Using the hitting statistics I outlined earlier, I was able to simulate every single at-bat for Joey Gallo as if every player on the team was Big Number 13. Every plate appearance was a set of random probability generators that would first determine if he would get on base in that plate appearance. If it was determined that Gallo got on base, I would then randomly generate the outcome of Gallo getting a base hit or taking the free pass to first. Finally, if the probability generator decided that Gallo was getting a knock, I would use the generator to determine what kind of hit he got. I didn’t need to worry about double plays because as I said, Gallo doesn’t hit into double plays. To determine the opponents score for every game was easy: I simply took the score that the Rangers’ actual opponent put up, and continued to do this for the first 35 games of the season.
SO HOW DID GALLO DO?
Gallo started off incredibly strong. He scored 10 runs in his first game with 2 grand slams. Cole Hamels got the win easily for the Texas Gallos as they defeated the Astros 10-4. The next game was completed in a similar fashion, as Gallo has another grand slam and they clubbed in 12 runs, again defeating the Astros in a 12-1 slugfest. The following game was an interesting one as well, as the Gallos put up a very respectable 7 runs, but the returning World Series champions were able to notch 9 themselves. This went back and forth as I simulated every single game, and in the end, the Texas Gallos finished with a record of 17-18, just under .500. If you extrapolate this, the Texas Gallos would finish with a 79-83, having about 8 more wins than the Rangers are on pace to have this year. This means that as bad as Gallo’s .210 batting average seems, he is actually an exceedingly effective batter. And remember, this record is simulated with the Rangers’ rotation, that throughout their first 30 games had a whopping ERA of 5.7. If Gallo substituted every spot in the lineup on a team with a better rotation, it can be speculated that he would have an even better season and could possibly finish well over .500.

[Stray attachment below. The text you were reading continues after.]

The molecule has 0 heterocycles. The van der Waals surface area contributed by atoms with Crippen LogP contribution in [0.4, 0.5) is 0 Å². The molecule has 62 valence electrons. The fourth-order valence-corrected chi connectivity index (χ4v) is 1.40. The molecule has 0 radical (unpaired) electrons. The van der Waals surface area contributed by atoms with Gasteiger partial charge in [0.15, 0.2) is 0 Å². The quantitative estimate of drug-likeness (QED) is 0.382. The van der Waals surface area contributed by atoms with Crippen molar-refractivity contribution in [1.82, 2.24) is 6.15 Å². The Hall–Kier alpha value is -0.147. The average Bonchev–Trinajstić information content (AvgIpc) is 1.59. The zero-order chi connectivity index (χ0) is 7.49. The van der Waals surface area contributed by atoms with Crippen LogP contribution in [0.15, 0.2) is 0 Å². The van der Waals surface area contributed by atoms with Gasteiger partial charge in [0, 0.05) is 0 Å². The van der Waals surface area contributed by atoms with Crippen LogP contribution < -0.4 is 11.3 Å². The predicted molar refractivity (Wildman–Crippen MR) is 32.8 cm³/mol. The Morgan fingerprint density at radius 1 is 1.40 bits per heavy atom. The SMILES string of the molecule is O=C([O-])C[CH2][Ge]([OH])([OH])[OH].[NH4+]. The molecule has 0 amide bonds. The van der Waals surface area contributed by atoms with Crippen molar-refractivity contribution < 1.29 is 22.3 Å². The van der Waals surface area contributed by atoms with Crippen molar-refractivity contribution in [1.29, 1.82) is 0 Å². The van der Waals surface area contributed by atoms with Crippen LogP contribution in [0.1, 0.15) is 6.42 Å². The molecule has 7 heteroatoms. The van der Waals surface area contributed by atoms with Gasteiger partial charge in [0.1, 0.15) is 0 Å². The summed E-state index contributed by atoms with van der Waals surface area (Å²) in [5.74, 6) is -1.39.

While when I was simulating the games there were many instances that Gallo would get out or walk with the bases loaded, which didn’t produce many runs, he hit more than enough home runs to make up for it. This high octane offense was done purely with someone who could hit with power. His batting average was awful, and his OBP was nothing impressive either, however, Gallo turned into a very productive hitter because while he wasn’t always getting on base, he was constantly putting up a lot of total bases for his team.
Could this mean that baseball will go through another statistical reform where managers look for players who can take more than first? Was Joey Gallo just a fluke? Who knows, but time will tell if Joey Gallo’s strategy of just swinging for the fences every pitch will become a trend. After all, you can only shift players so far and unfortunately can’t put them in bleachers which is where Gallo is aiming. For now, we’ll just have to sit back and enjoy the fireworks.